Breaking down the rapid NAFTA rebrand
It's been about 16 hours since North America agreed on a rebranded NAFTA, and we're starting to get a sense of what's actually in the deal.
Why it matters: Rather than opening another front in a broader trade war, negotiators have secured modest changes that preserve the free trade status quo in North America.
What Trump is saying: “For 25 years as a civilian, as a businessman, I used to say: How could anybody sign a deal like NAFTA?"
- "Without tariffs, we wouldn’t be talking about a deal... Just for those babies out there that keep talking about tariffs.”
Between the lines: "[USMCA] makes a series of changes to areas like intellectual property and the digital economy, including protections for patents and domain names," the N.Y. Times' Alan Rappeport reports.
- "[I]t's state of the art, this will be the best in the world. This will be our model going forward," Trump trade negotiator Robert Lighthizer told reporters today.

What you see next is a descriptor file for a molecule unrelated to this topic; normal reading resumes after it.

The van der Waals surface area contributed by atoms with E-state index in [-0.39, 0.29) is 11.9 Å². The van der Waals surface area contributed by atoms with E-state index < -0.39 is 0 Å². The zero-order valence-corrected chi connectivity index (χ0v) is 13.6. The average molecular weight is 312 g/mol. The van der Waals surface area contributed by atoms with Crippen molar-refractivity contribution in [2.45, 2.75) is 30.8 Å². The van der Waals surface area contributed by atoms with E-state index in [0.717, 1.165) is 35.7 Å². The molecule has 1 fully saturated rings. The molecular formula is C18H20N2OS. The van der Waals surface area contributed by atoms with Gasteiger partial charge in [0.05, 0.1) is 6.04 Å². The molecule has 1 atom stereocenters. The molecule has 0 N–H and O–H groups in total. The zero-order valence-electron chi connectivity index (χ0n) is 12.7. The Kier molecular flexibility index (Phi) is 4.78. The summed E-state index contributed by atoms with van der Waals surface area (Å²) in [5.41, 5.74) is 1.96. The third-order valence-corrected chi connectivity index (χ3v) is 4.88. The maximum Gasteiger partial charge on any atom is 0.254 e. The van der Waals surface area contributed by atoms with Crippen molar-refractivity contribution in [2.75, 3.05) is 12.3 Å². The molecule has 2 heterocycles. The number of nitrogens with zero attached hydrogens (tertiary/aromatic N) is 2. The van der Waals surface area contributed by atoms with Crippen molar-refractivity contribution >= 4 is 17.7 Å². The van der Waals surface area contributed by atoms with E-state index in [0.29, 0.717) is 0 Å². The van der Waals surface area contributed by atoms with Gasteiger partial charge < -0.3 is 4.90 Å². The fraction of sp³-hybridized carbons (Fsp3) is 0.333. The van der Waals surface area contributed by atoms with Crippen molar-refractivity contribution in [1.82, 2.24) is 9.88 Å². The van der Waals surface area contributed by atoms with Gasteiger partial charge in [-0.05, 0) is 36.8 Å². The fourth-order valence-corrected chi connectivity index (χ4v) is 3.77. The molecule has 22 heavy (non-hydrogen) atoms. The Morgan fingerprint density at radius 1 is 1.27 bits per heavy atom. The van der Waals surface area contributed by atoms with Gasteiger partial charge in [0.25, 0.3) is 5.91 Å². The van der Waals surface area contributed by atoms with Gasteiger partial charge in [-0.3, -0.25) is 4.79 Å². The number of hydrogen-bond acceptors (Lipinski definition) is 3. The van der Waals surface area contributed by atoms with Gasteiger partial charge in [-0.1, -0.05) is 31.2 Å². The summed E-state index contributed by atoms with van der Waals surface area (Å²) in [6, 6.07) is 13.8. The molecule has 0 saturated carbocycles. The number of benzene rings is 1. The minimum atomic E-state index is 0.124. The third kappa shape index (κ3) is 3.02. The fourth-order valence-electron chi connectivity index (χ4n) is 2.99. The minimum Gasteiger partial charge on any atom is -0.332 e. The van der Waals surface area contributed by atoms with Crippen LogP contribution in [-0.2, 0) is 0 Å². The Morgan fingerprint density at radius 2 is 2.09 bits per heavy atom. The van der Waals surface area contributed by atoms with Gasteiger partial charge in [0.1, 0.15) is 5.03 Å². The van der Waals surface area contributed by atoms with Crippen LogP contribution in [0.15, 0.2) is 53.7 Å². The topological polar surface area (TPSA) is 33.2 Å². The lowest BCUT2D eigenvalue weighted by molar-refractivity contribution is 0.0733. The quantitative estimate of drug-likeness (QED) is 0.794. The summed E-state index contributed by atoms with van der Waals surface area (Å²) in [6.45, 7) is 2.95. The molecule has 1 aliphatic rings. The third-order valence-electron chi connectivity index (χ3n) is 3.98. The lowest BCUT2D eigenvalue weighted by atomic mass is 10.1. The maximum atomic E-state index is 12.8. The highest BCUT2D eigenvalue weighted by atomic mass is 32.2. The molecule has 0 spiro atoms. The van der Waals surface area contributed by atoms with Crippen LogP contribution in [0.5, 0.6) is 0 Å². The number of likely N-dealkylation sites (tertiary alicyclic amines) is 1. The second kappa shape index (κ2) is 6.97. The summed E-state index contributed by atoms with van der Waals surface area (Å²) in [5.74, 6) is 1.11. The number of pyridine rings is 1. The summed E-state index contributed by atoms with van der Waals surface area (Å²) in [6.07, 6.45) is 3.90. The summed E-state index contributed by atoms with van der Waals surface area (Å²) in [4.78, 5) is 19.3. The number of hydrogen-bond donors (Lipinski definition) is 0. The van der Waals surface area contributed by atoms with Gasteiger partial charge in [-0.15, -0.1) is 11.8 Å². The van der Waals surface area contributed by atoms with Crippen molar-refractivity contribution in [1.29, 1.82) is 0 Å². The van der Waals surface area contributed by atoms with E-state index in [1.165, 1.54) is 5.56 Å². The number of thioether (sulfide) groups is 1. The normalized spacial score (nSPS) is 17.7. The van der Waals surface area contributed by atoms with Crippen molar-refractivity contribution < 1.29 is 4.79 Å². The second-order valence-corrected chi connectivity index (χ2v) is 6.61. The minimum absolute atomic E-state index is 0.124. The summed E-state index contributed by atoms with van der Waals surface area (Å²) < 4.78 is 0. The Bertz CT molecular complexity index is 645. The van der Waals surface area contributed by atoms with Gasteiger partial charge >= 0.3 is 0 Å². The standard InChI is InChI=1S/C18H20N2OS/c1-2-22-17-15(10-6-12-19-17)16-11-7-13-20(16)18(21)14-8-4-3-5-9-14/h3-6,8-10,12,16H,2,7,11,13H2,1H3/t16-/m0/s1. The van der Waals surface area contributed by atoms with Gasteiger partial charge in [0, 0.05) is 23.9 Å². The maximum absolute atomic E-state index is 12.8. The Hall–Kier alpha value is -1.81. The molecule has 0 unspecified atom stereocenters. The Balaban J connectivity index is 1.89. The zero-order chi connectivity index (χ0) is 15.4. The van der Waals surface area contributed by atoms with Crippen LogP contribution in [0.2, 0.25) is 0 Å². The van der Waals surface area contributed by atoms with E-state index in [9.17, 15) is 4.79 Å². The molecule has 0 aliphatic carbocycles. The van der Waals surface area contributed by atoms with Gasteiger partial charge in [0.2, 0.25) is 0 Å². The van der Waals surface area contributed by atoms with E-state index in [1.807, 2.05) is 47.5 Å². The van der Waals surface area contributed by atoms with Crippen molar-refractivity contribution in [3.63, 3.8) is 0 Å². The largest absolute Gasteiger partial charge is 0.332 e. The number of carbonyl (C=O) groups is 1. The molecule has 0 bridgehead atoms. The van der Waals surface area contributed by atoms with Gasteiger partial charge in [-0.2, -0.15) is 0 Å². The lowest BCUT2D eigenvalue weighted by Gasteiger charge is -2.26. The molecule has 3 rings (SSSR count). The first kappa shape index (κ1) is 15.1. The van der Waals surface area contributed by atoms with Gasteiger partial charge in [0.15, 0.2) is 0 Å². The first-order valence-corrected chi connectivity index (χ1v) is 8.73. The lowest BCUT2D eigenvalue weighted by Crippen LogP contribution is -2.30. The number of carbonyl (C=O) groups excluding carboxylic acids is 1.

Where each side wins:
- U.S. wins: Canada opens up its dairy market and its wine rules. More auto parts must be produced in North American factories, along with more built by labor that makes more than $16/hour. Nothing preventing future aluminum and steel tariffs. Strengthens copyright protections for U.S. creatives. Lowers border crossing duty thresholds.
- Canada wins: Protected from U.S. auto tariffs. Long sunset clauseof 16 years (U.S. wanted 5). Retained 2 of 3 NAFTA provisions allowing dispute panels with other 2 countries.
- Mexico wins: Protected from U.S. auto tariffs. Long sunset clause of 16 years (U.S. wanted 5).
The bottom line: If Congress signs off, NAFTA 2.0 allows Trump to enter the midterms with a major win on trade, without the pain of a trade war next door.